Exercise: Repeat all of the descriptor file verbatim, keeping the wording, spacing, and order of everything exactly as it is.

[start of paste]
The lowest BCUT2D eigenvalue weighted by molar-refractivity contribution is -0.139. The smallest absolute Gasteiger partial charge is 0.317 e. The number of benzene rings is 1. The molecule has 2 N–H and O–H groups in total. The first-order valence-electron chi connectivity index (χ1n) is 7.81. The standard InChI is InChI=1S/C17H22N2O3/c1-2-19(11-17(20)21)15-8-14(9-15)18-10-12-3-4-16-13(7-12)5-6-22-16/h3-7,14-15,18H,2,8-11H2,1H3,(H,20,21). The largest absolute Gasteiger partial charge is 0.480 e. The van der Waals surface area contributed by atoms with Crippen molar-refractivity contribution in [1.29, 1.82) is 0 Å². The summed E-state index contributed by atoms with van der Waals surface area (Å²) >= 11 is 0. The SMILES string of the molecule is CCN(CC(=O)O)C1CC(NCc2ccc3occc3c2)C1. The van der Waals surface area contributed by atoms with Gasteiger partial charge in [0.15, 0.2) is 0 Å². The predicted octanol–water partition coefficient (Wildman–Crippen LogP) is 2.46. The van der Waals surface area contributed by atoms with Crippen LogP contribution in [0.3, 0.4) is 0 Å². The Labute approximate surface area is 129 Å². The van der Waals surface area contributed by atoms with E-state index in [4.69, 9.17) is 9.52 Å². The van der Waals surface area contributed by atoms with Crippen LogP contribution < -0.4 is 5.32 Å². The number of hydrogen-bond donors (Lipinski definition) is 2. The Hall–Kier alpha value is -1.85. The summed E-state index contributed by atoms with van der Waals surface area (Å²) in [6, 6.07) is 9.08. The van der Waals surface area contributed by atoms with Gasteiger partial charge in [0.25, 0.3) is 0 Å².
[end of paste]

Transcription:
The lowest BCUT2D eigenvalue weighted by molar-refractivity contribution is -0.139. The smallest absolute Gasteiger partial charge is 0.317 e. The number of benzene rings is 1. The molecule has 2 N–H and O–H groups in total. The first-order valence-electron chi connectivity index (χ1n) is 7.81. The standard InChI is InChI=1S/C17H22N2O3/c1-2-19(11-17(20)21)15-8-14(9-15)18-10-12-3-4-16-13(7-12)5-6-22-16/h3-7,14-15,18H,2,8-11H2,1H3,(H,20,21). The largest absolute Gasteiger partial charge is 0.480 e. The van der Waals surface area contributed by atoms with Crippen molar-refractivity contribution in [1.29, 1.82) is 0 Å². The summed E-state index contributed by atoms with van der Waals surface area (Å²) >= 11 is 0. The SMILES string of the molecule is CCN(CC(=O)O)C1CC(NCc2ccc3occc3c2)C1. The van der Waals surface area contributed by atoms with Gasteiger partial charge in [0.15, 0.2) is 0 Å². The predicted octanol–water partition coefficient (Wildman–Crippen LogP) is 2.46. The van der Waals surface area contributed by atoms with Crippen LogP contribution in [0.3, 0.4) is 0 Å². The Labute approximate surface area is 129 Å². The van der Waals surface area contributed by atoms with E-state index in [4.69, 9.17) is 9.52 Å². The van der Waals surface area contributed by atoms with Crippen LogP contribution < -0.4 is 5.32 Å². The number of hydrogen-bond donors (Lipinski definition) is 2. The Hall–Kier alpha value is -1.85. The summed E-state index contributed by atoms with van der Waals surface area (Å²) in [6, 6.07) is 9.08. The van der Waals surface area contributed by atoms with Gasteiger partial charge in [0.25, 0.3) is 0 Å².